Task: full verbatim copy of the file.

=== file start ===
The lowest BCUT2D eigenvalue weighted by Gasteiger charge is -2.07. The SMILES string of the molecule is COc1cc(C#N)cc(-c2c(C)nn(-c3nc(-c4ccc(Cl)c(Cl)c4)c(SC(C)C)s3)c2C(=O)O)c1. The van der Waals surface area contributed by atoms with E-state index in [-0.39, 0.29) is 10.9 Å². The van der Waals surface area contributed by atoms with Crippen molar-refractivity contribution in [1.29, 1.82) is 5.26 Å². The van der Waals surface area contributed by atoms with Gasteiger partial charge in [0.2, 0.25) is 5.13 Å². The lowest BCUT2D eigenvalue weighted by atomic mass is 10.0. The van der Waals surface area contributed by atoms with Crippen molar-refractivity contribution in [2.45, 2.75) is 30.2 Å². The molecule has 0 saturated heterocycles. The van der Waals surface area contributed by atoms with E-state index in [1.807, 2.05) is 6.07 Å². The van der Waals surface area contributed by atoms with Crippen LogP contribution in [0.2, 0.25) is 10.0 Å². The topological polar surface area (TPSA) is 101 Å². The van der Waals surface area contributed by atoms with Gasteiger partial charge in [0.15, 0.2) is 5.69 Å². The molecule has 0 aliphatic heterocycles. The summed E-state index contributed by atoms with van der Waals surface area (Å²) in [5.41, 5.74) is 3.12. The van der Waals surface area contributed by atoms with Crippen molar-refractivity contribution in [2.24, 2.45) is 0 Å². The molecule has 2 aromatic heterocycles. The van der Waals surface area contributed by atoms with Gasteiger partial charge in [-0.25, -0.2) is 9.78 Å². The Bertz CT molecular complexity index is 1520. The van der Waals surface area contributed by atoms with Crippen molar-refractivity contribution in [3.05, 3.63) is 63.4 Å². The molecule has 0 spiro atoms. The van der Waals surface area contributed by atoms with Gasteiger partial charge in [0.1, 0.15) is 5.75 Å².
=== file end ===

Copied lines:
The lowest BCUT2D eigenvalue weighted by Gasteiger charge is -2.07. The SMILES string of the molecule is COc1cc(C#N)cc(-c2c(C)nn(-c3nc(-c4ccc(Cl)c(Cl)c4)c(SC(C)C)s3)c2C(=O)O)c1. The van der Waals surface area contributed by atoms with E-state index in [-0.39, 0.29) is 10.9 Å². The van der Waals surface area contributed by atoms with Crippen molar-refractivity contribution in [1.29, 1.82) is 5.26 Å². The van der Waals surface area contributed by atoms with Gasteiger partial charge in [0.2, 0.25) is 5.13 Å². The lowest BCUT2D eigenvalue weighted by atomic mass is 10.0. The van der Waals surface area contributed by atoms with Crippen molar-refractivity contribution in [2.45, 2.75) is 30.2 Å². The molecule has 0 saturated heterocycles. The van der Waals surface area contributed by atoms with E-state index in [1.807, 2.05) is 6.07 Å². The van der Waals surface area contributed by atoms with Crippen LogP contribution in [0.2, 0.25) is 10.0 Å². The topological polar surface area (TPSA) is 101 Å². The van der Waals surface area contributed by atoms with Gasteiger partial charge in [0.15, 0.2) is 5.69 Å². The molecule has 0 aliphatic heterocycles. The summed E-state index contributed by atoms with van der Waals surface area (Å²) in [5.41, 5.74) is 3.12. The van der Waals surface area contributed by atoms with Crippen molar-refractivity contribution in [2.24, 2.45) is 0 Å². The molecule has 2 aromatic heterocycles. The van der Waals surface area contributed by atoms with Gasteiger partial charge in [-0.25, -0.2) is 9.78 Å². The Bertz CT molecular complexity index is 1520. The van der Waals surface area contributed by atoms with Crippen molar-refractivity contribution in [3.05, 3.63) is 63.4 Å². The molecule has 0 spiro atoms. The van der Waals surface area contributed by atoms with Gasteiger partial charge in [0.1, 0.15) is 5.75 Å².